From John Hodge, Jr., Principal
As a continuation of our Digital Health Talent Report series, we have surveyed industry leaders to understand their perspective and experiences hiring leaders responsible for Digital Health initiatives and how this talent is shaping the future of the industry:
– Rachel King – VP/GM, Smart Connected Care at BD
– Stephanie Ainscow – VP/GM, Data Products at Insulet
– Rajit Kamal – VP/GM, Surgical Robotics at Medtronic
Biggest learnings within the last 12 months
Hiring managers have many considerations when building their leadership teams in the emerging Digital Health space. We were interested to find out what the current critical candidate requirements are for Digital Health leadership roles:
– UX experience: digital solutions are changing the way clinicians and patients are interacting with medical technology, and each other. King explains how leaders must understand “how they (clinicians and patients) interact with the technology and whether they can interpret information to change their behavior.”
– Resilience: King discusses that “digital leaders need to be able to be patient and remain resilient in the face of resistance. They require the skills to hold productive conversations, using data, to generate more interest and openness over time.”
– Agility: King, Kamal, and Ainscow all commented on the importance for adaptability and quick learning and how individuals should be able to demonstrate continuous success in achieving milestones and refining the product or service based on new data. Ainscow reiterated the importance of “how fast we can learn, and then how fast we can pivot.”
– The Power of Remote/Hybrid: Ainscow discussed the benefits and implications of building hybrid and remote teams and how talent must be able to create energy and connectivity between staff: “it gives you a much broader ability to obtain the right talent and not be limited by geography, but at the same time you have to make extra efforts to ensure the team can work effectively in that way.”
Kamal gave advice for MedTech companies facing extreme competition for talent and emphasizes using the “value prop of healthcare” to attract talent. MedTech companies cannot compete on speed of operations as they are heavily regulated businesses and offer the best they can in terms of compensation, but where they really have an edge is in “the mission of what you are trying to do.”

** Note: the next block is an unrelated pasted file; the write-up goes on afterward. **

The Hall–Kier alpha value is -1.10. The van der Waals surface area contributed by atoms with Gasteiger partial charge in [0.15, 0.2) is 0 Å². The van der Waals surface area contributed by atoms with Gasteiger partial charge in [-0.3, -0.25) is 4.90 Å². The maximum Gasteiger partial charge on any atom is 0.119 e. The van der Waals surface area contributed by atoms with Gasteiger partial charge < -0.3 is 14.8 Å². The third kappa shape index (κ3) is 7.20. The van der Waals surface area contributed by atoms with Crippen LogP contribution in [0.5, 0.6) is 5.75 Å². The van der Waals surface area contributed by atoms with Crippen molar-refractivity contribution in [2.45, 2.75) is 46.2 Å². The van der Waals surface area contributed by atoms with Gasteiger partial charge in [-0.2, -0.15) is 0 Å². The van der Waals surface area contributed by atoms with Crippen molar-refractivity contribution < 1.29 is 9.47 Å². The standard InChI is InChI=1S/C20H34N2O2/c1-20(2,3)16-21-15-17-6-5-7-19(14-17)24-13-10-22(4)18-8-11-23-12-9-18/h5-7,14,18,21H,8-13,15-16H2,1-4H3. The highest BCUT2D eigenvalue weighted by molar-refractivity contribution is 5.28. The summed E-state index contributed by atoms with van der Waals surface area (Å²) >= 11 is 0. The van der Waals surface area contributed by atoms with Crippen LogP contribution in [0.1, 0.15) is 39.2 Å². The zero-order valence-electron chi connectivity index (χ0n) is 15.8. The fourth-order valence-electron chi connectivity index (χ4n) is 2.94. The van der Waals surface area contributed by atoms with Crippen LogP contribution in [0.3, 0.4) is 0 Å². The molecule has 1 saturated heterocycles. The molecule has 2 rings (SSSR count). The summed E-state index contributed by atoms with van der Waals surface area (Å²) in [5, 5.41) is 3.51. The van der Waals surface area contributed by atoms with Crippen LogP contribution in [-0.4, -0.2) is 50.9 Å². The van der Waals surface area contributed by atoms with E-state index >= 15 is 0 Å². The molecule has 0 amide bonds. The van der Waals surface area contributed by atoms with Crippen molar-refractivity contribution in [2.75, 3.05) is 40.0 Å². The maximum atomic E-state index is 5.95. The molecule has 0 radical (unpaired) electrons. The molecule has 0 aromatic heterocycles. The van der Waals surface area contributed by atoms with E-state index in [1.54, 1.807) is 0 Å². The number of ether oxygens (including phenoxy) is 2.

Hiring talent from outside the healthcare industry
The leaders discussed the regulatory burden associated with hiring people from non-regulated industries, while commenting on the competitive edge that can result from hiring from other heavily regulated industries outside of healthcare. Ainscow gave the example of recruiting people from the Financial Services and Oil & Gas industries, noting that:
“Where there is a desire to engage more with patients and make things easier for the patient, as well… it really helps to have folks with consumer backgrounds and think about consumer interfaces that we work with every day… when you go to your Fidelity or your Schwab app, the simplicity of that experience, those are things that you don’t get if you are focused purely on the clinical or medical side.”
Another example she provided was Oil & Gas, and how these companies effectively look at patterns to determine where they should drill and how that skillset can be converted into a MedTech context to create a new best practice that simply doesn’t exist within competitors who only have leaders from the healthcare industry.
Kamal discussed data privacy, security, and other key software-specific topics. He explained that having leaders with significant experience in these areas brings great value by embedding best practices relating to these topics into strategy and process from the outset.
King commented on the benefits of mapping out the key capabilities you need in certain roles and targeting the right industries where these skills are typically very strong. For example: “Pharma is much more advanced on pipeline innovation and evidence generation because of how that industry is driven, so it goes back to what skills you need and what the success formula is, and understanding which industries best cultivate those skills.”
Advice for hiring managers
There are many mistakes and misconceptions hiring managers have experienced when hiring talent within this space, so we asked our leaders what they should look out for. Kamal contends that you need to ensure leaders are “open to learning and taking in new opinions and advice, and really listen to people.” Learning agility is crucial and cannot be understated as a skill because Digital Health is an emerging domain and is constantly evolving.
King emphasized that hiring managers shouldn’t be swayed by the buzzwords and list of previous companies someone has worked for. She explained the importance of having someone on your interview panel who can pressure-test their depth of knowledge and evaluate the culture and ways of working they are accustomed to and whether that aligns them for success in the position they are interviewing for.
Ainscow noted that it is important to “hire someone who’s open-minded to keeping up with the trends but is not someone who’s so quick to jump on every trend that they never achieve stability… so, I think having a balance of old and new.” It’s key that Digital Health leaders are open to experimenting but aren’t so focused on “what’s new” that they impact productivity by pivoting too often.